QB Jalen Overstreet
Brendan Maloney-USA TODAY Sports
With David Ash the starter for at least 2013 and Tyrone Swoopes already showing his potential, it's time for Texas to cut its losses with Jalen Overstreet and find a way to get one of its best athletes on the field.
Let's face it. Overstreet is never going to play quarterback for the Texas Longhorns. Even with a full year's edge on Swoopes, Overstreet has been unable to keep Swoopes from jumping him on the depth chart in only four months. And it is not going to get any easier with ESPN 150 quarterback Jerrod Heard coming on campus next year.
Still, Overstreet is too good of an athlete to let him ride the pine. At 6'2" with 4.5 speed, he has great measurables for the wide receiver position, a spot Texas could use some depth.
The 'Horns did the same thing with John Chiles, who became a consistent threat in his final two years on campus. Now it is Overstreet's turn.
WR/CB Duke Thomas
It is not so much about changing sophomore Duke Thomas' position on the team but simply defining one for him. Because right now, the Longhorns are just wasting his time.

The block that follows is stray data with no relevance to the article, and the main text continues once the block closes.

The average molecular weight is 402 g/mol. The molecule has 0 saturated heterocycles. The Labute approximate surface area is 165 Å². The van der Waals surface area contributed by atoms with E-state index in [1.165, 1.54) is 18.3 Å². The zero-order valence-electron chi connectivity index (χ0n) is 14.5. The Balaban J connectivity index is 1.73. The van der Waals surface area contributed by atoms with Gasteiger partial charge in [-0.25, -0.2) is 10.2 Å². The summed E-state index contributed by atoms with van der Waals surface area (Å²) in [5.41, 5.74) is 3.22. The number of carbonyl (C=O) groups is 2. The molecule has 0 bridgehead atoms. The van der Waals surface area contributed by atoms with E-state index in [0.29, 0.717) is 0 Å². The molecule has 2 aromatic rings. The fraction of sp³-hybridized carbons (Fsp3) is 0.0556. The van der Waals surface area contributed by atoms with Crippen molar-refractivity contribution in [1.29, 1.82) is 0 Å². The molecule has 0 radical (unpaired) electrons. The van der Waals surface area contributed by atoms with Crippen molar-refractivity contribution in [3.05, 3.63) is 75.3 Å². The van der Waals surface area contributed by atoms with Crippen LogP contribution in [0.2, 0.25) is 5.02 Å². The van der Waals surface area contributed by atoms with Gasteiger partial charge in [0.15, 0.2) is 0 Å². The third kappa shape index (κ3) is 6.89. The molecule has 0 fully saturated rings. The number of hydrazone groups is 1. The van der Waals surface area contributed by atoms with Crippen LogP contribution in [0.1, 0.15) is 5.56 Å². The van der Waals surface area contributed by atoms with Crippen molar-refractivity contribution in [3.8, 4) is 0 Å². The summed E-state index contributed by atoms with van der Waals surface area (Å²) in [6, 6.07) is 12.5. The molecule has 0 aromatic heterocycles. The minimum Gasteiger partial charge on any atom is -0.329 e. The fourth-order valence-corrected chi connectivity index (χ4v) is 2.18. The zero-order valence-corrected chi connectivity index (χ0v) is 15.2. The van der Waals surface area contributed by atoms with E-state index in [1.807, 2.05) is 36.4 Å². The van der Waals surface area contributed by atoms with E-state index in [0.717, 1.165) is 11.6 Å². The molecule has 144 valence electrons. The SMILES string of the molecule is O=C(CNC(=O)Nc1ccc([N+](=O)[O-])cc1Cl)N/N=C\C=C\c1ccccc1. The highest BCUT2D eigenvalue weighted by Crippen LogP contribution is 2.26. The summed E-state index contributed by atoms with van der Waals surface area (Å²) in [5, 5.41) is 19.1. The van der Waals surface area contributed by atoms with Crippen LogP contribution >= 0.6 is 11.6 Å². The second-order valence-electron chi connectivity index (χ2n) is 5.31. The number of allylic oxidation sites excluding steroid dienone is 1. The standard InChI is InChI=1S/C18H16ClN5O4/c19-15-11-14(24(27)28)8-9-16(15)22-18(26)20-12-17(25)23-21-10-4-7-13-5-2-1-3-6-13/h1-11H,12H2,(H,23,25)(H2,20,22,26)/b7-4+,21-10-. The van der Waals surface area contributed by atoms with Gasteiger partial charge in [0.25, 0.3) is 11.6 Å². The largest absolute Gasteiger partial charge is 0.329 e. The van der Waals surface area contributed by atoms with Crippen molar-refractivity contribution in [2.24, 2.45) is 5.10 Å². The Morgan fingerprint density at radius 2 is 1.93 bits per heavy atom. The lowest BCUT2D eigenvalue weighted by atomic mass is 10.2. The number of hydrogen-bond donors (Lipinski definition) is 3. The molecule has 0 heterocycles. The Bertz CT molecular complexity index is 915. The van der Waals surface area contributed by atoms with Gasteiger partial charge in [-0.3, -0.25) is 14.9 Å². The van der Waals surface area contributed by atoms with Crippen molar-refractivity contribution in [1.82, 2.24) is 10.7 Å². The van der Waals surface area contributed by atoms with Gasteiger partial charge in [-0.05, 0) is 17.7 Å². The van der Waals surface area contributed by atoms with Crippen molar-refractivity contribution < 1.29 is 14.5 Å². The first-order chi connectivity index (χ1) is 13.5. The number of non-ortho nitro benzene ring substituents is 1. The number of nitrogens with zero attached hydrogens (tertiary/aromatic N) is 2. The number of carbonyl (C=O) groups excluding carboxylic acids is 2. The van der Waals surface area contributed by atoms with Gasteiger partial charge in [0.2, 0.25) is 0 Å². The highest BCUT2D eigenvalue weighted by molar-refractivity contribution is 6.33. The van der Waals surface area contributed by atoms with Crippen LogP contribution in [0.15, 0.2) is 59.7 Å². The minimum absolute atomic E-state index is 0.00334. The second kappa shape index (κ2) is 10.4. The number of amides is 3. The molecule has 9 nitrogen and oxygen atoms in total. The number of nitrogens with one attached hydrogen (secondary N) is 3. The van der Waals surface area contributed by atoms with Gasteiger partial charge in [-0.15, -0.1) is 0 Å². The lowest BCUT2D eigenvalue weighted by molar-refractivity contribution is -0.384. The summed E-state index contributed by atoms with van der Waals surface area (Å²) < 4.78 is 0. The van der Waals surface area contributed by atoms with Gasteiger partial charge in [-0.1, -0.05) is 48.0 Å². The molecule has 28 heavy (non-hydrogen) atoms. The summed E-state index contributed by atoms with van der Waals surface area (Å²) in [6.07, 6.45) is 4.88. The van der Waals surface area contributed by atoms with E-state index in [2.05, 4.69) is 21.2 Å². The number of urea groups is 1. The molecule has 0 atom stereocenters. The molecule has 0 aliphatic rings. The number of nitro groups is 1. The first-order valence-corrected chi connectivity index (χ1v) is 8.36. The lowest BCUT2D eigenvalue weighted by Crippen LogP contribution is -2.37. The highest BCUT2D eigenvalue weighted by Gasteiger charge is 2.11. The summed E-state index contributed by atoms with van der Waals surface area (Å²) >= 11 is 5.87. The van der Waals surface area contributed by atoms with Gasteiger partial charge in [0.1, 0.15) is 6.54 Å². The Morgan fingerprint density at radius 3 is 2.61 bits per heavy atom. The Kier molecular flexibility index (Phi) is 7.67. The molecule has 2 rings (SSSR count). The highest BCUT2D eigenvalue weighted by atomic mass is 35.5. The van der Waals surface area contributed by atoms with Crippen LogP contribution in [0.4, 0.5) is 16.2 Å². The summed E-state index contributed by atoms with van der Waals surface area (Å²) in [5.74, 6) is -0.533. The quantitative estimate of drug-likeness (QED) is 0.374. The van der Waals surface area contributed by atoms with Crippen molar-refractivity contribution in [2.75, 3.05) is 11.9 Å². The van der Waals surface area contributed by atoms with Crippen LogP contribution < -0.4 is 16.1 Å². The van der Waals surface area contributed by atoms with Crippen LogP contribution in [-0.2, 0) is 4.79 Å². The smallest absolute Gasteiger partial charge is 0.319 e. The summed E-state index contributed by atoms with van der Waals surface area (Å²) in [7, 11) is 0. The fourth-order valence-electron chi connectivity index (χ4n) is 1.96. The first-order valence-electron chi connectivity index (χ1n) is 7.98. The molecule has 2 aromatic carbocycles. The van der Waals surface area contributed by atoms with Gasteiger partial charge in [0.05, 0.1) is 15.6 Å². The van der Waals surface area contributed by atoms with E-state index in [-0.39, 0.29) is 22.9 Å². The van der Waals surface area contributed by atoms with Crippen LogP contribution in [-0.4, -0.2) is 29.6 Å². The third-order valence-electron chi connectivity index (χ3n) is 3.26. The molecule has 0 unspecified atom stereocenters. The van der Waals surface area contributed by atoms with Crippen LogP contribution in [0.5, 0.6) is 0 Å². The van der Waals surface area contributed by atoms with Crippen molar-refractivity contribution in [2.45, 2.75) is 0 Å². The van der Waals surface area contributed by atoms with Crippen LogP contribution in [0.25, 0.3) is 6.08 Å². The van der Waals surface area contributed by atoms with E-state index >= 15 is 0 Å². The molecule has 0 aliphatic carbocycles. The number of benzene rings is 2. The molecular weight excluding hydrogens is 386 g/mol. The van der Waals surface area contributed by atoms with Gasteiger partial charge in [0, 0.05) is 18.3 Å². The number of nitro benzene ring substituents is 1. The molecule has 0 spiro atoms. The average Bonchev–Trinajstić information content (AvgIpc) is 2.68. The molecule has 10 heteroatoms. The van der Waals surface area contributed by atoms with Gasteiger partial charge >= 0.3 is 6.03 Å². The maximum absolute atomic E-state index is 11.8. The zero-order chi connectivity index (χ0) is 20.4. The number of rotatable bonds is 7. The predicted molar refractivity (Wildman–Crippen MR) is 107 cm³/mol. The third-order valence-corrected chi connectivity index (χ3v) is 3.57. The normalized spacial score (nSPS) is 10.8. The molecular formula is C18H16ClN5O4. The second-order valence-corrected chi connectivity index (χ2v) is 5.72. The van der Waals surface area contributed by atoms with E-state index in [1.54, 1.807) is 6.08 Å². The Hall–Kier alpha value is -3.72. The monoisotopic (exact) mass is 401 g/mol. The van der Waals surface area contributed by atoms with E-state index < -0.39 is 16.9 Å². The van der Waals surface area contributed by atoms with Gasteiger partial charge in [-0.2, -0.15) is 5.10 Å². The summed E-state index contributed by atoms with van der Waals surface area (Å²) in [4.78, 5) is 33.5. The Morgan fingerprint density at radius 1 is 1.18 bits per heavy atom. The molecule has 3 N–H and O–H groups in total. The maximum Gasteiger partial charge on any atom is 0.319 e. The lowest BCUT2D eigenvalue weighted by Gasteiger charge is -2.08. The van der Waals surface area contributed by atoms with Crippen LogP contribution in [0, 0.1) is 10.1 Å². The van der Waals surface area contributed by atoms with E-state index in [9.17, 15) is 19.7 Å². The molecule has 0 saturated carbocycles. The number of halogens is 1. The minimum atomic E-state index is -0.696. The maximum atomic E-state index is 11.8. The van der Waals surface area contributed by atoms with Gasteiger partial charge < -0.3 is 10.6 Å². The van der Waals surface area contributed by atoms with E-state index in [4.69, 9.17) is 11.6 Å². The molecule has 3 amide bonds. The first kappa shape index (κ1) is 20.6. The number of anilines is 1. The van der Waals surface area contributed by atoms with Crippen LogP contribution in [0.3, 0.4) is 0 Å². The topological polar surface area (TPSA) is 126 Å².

As a backup to Carrington Byndom, Thomas performed well enough in 2012 to merit starting consideration in the Alamo Bowl to allow Quandre Diggs to play safety. But before the spring game, the coaches decided to run him at wide receiver almost on a whim. He did well with his three receptions, especially considering he was winging it.
Now the coaches are noncommittal with Thomas, even suggesting they might play him both ways in the fall (via the Dallas Morning News). If that happens, it is a major disservice to another one of their best athletes. Thomas is a good football player, but is he really so good that he would be a major contributor on both sides of the ball?
The answer is no. Playing, even practicing, him both ways at this stage of his career sets him back from being the every-down contributor he clearly has the talent to be. Pick the spot where he is going to have the most impact and leave him alone, or they'll otherwise risk wasting a player for no good reason.